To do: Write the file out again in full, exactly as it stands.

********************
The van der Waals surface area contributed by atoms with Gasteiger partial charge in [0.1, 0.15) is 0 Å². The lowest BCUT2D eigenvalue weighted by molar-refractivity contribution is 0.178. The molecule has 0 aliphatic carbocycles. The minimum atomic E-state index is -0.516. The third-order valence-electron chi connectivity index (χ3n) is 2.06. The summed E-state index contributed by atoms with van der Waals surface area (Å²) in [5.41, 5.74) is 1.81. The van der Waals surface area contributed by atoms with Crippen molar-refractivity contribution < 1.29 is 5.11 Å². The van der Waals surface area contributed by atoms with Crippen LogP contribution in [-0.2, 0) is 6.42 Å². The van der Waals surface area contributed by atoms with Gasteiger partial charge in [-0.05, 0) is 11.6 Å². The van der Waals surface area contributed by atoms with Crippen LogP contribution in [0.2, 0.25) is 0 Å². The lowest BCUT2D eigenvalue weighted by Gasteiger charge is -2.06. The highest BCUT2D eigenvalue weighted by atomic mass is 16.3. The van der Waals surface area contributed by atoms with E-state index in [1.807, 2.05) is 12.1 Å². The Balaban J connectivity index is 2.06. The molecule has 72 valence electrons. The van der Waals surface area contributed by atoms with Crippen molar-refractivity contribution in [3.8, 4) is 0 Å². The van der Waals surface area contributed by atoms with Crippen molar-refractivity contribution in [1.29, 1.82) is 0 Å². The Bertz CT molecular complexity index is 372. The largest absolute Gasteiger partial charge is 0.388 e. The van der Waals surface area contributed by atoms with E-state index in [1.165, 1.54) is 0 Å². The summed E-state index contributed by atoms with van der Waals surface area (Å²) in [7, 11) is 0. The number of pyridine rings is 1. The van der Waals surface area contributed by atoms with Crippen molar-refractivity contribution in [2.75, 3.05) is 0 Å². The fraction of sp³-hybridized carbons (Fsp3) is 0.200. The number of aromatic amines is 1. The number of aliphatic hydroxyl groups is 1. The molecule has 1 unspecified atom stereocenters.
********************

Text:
The van der Waals surface area contributed by atoms with Gasteiger partial charge in [0.1, 0.15) is 0 Å². The lowest BCUT2D eigenvalue weighted by molar-refractivity contribution is 0.178. The molecule has 0 aliphatic carbocycles. The minimum atomic E-state index is -0.516. The third-order valence-electron chi connectivity index (χ3n) is 2.06. The summed E-state index contributed by atoms with van der Waals surface area (Å²) in [5.41, 5.74) is 1.81. The van der Waals surface area contributed by atoms with Crippen molar-refractivity contribution < 1.29 is 5.11 Å². The van der Waals surface area contributed by atoms with Crippen LogP contribution in [-0.2, 0) is 6.42 Å². The van der Waals surface area contributed by atoms with Gasteiger partial charge in [-0.05, 0) is 11.6 Å². The van der Waals surface area contributed by atoms with Crippen LogP contribution in [0.2, 0.25) is 0 Å². The lowest BCUT2D eigenvalue weighted by Gasteiger charge is -2.06. The highest BCUT2D eigenvalue weighted by atomic mass is 16.3. The van der Waals surface area contributed by atoms with E-state index in [1.807, 2.05) is 12.1 Å². The Balaban J connectivity index is 2.06. The molecule has 72 valence electrons. The van der Waals surface area contributed by atoms with Crippen molar-refractivity contribution in [3.8, 4) is 0 Å². The van der Waals surface area contributed by atoms with Crippen molar-refractivity contribution in [1.29, 1.82) is 0 Å². The Bertz CT molecular complexity index is 372. The largest absolute Gasteiger partial charge is 0.388 e. The van der Waals surface area contributed by atoms with E-state index in [1.165, 1.54) is 0 Å². The summed E-state index contributed by atoms with van der Waals surface area (Å²) in [7, 11) is 0. The number of pyridine rings is 1. The van der Waals surface area contributed by atoms with Crippen molar-refractivity contribution in [2.75, 3.05) is 0 Å². The fraction of sp³-hybridized carbons (Fsp3) is 0.200. The number of aromatic amines is 1. The number of aliphatic hydroxyl groups is 1. The molecule has 1 unspecified atom stereocenters.